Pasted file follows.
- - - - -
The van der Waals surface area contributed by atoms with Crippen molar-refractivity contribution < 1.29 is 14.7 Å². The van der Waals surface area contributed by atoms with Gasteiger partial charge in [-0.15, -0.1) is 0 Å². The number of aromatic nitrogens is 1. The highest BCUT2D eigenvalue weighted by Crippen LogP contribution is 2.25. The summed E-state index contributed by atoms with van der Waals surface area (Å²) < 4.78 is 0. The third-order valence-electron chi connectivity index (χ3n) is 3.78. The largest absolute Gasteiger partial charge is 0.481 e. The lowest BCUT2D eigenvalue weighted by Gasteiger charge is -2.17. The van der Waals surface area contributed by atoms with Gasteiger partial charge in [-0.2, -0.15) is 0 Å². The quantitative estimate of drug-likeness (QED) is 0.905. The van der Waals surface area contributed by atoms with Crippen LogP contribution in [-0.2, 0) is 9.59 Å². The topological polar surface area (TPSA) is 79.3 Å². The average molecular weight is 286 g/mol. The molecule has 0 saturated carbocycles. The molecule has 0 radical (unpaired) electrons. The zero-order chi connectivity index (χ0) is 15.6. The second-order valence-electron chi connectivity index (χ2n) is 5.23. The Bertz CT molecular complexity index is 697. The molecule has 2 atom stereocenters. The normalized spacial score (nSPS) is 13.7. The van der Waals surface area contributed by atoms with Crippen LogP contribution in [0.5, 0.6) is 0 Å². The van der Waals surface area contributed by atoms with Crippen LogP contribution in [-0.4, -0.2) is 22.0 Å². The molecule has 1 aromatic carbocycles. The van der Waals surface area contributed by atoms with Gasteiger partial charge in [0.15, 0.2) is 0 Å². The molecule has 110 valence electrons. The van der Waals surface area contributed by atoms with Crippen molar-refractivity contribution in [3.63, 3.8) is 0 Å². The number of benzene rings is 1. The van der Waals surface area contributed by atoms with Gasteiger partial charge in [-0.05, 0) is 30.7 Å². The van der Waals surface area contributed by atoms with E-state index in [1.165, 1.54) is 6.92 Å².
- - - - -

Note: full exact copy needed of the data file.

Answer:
The van der Waals surface area contributed by atoms with Crippen molar-refractivity contribution < 1.29 is 14.7 Å². The van der Waals surface area contributed by atoms with Gasteiger partial charge in [-0.15, -0.1) is 0 Å². The number of aromatic nitrogens is 1. The highest BCUT2D eigenvalue weighted by Crippen LogP contribution is 2.25. The summed E-state index contributed by atoms with van der Waals surface area (Å²) < 4.78 is 0. The third-order valence-electron chi connectivity index (χ3n) is 3.78. The largest absolute Gasteiger partial charge is 0.481 e. The lowest BCUT2D eigenvalue weighted by Gasteiger charge is -2.17. The van der Waals surface area contributed by atoms with Gasteiger partial charge in [-0.2, -0.15) is 0 Å². The quantitative estimate of drug-likeness (QED) is 0.905. The van der Waals surface area contributed by atoms with Crippen LogP contribution in [-0.2, 0) is 9.59 Å². The topological polar surface area (TPSA) is 79.3 Å². The average molecular weight is 286 g/mol. The molecule has 0 saturated carbocycles. The molecule has 0 radical (unpaired) electrons. The zero-order chi connectivity index (χ0) is 15.6. The second-order valence-electron chi connectivity index (χ2n) is 5.23. The Bertz CT molecular complexity index is 697. The molecule has 2 atom stereocenters. The normalized spacial score (nSPS) is 13.7. The van der Waals surface area contributed by atoms with Crippen LogP contribution in [0.5, 0.6) is 0 Å². The van der Waals surface area contributed by atoms with Crippen LogP contribution in [-0.4, -0.2) is 22.0 Å². The molecule has 1 aromatic carbocycles. The van der Waals surface area contributed by atoms with Gasteiger partial charge in [0.15, 0.2) is 0 Å². The molecule has 110 valence electrons. The van der Waals surface area contributed by atoms with Crippen molar-refractivity contribution in [3.63, 3.8) is 0 Å². The number of benzene rings is 1. The van der Waals surface area contributed by atoms with Gasteiger partial charge in [-0.05, 0) is 30.7 Å². The van der Waals surface area contributed by atoms with E-state index in [1.165, 1.54) is 6.92 Å².